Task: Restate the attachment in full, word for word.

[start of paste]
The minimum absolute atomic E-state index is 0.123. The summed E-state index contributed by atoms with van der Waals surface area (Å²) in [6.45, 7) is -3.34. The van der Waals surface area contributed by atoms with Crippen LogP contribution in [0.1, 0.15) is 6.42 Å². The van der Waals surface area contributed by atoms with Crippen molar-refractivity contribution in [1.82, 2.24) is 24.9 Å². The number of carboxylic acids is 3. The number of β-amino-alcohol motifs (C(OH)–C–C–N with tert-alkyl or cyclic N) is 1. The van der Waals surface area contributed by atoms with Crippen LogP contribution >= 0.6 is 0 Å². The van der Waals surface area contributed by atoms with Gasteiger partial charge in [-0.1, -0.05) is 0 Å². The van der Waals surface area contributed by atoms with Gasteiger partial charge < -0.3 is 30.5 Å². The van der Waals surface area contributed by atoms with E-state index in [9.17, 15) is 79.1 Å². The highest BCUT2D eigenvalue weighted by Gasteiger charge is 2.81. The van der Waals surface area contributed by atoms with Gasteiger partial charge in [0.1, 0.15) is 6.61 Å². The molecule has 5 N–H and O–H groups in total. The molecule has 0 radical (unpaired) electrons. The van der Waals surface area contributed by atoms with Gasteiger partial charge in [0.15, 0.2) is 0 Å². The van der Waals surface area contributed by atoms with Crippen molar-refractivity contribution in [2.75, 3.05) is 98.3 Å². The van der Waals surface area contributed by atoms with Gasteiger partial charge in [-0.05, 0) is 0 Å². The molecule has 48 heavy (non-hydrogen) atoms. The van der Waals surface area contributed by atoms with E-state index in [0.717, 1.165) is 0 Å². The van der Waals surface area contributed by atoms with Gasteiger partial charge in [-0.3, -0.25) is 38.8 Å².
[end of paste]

The minimum absolute atomic E-state index is 0.123. The summed E-state index contributed by atoms with van der Waals surface area (Å²) in [6.45, 7) is -3.34. The van der Waals surface area contributed by atoms with Crippen LogP contribution in [0.1, 0.15) is 6.42 Å². The van der Waals surface area contributed by atoms with Crippen molar-refractivity contribution in [1.82, 2.24) is 24.9 Å². The number of carboxylic acids is 3. The number of β-amino-alcohol motifs (C(OH)–C–C–N with tert-alkyl or cyclic N) is 1. The van der Waals surface area contributed by atoms with Crippen LogP contribution >= 0.6 is 0 Å². The van der Waals surface area contributed by atoms with Gasteiger partial charge in [-0.1, -0.05) is 0 Å². The van der Waals surface area contributed by atoms with Gasteiger partial charge < -0.3 is 30.5 Å². The van der Waals surface area contributed by atoms with E-state index in [9.17, 15) is 79.1 Å². The highest BCUT2D eigenvalue weighted by Gasteiger charge is 2.81. The van der Waals surface area contributed by atoms with Gasteiger partial charge in [0.1, 0.15) is 6.61 Å². The molecule has 5 N–H and O–H groups in total. The molecule has 0 radical (unpaired) electrons. The van der Waals surface area contributed by atoms with Gasteiger partial charge in [0.15, 0.2) is 0 Å². The van der Waals surface area contributed by atoms with Crippen molar-refractivity contribution in [2.75, 3.05) is 98.3 Å². The van der Waals surface area contributed by atoms with Gasteiger partial charge in [-0.05, 0) is 0 Å². The molecule has 48 heavy (non-hydrogen) atoms. The van der Waals surface area contributed by atoms with E-state index in [0.717, 1.165) is 0 Å². The van der Waals surface area contributed by atoms with Gasteiger partial charge in [-0.3, -0.25) is 38.8 Å².